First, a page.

Gore does not even begin to describe this game. Throughout the course of this game, players will see more body parts flying around than in a bad zombie movie. Like its predecessor, Soldier of Fortune II features a character model system that takes damage to individual body parts. Name a body part and you can hit it. Legs, arms, hands, feet, and heads can be taken off the body with enough shots (or a well-placed shotgun blast). Enemies react when they lose body parts, so they don’t keep coming after you like zombies. Hit a guy in the hand, and he’ll stop shooting and grab at it. And yes, I know you’re wondering…you can hit enemies in the groin and they do react. 

My reaction to this type of damage style when I saw it in Soldier of Fortune II is the same as when I saw it in the first game. It’s a cool gimmick, keyword being gimmick. While the pure shock value of the sadistic depictions of people being mutilated in this game will drive you to play it for a little while, this shock value wears off fairly quickly. The story isn’t good enough to hold up on it’s on, like Rainbow 6, and the gameplay just gets boring after a while.

Soldier of Fortune II offers a quick-mission mode featuring a random map generator. I personally loved this feature and feel that it gives the title some sort of redeeming quality. Granted, it basically comes down to killing everyone including a specific person or killing everyone and accomplishing an objective, but it allows you to get a feel for the game and experience the different weapons.

This game is pathetic in the multiplayer department. There are no local Xbox multiplayer options, so that kills any chance for cooperation modes or verses mode. You can support up to 12 players using system link, but considering that system LANs are not really used often at all makes this an empty feature for most players.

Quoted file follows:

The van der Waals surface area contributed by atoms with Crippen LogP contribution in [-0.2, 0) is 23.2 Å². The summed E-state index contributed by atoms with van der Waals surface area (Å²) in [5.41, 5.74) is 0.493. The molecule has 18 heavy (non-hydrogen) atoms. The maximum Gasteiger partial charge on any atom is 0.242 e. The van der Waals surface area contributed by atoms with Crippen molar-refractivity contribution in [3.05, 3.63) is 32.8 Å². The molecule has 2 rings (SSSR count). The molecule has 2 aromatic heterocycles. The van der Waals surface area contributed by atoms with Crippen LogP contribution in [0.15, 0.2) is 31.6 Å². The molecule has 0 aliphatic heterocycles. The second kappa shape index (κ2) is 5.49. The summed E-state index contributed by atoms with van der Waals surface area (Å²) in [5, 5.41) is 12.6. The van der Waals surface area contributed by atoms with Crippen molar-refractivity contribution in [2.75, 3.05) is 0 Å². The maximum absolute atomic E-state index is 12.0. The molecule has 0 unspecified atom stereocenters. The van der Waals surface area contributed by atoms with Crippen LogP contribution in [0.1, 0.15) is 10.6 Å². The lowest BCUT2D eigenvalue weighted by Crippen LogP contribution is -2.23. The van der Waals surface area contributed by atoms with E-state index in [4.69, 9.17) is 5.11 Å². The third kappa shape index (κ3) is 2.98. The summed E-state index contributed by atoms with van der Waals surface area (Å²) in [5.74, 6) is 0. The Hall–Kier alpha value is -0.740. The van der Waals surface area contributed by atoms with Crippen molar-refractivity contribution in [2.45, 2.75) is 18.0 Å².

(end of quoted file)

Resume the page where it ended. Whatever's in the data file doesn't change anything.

Xbox Live multiplayer could make this game worth all of the boredom, but it fails. Sure, you get the various standard modes (deathmatch, teams, objectives), but the online experience is subpar at best. I experienced ungodly amounts of lag that reminded me of trying to play Counterstrike with 20 other people on a 33K modem. Every session I played was littered with massive lag problems, regardless of the time of day. Even if you take my experience into account, the multiplayer options still cannot compete with other first person shooter Xbox Live titles, like Return to Castle Wolfenstein.


  • Weapons
  • Shock factor
  • Random map generator/quick missions


  • No local multiplayer options
  • Generic, repetitive gameplay style

Final Verdict: 

Unless you have a perverse fascination with gore and gratuitous violence, skip this title. Some may ask, “What about Grand Theft Auto 3? That has gratuitous violence and gore!” Yes, it does, but it also has substance, something this game is severely lacking. This game actually bored me to death. If it would have had local Xbox multiplayer options, it may have been salvageable. However, I could only place this title as a rental-at-best. It isn’t a terrible product overall, it just seems like a generic shooter with a gimmick that wore off after about thirty minutes.

Overall Score: 5.8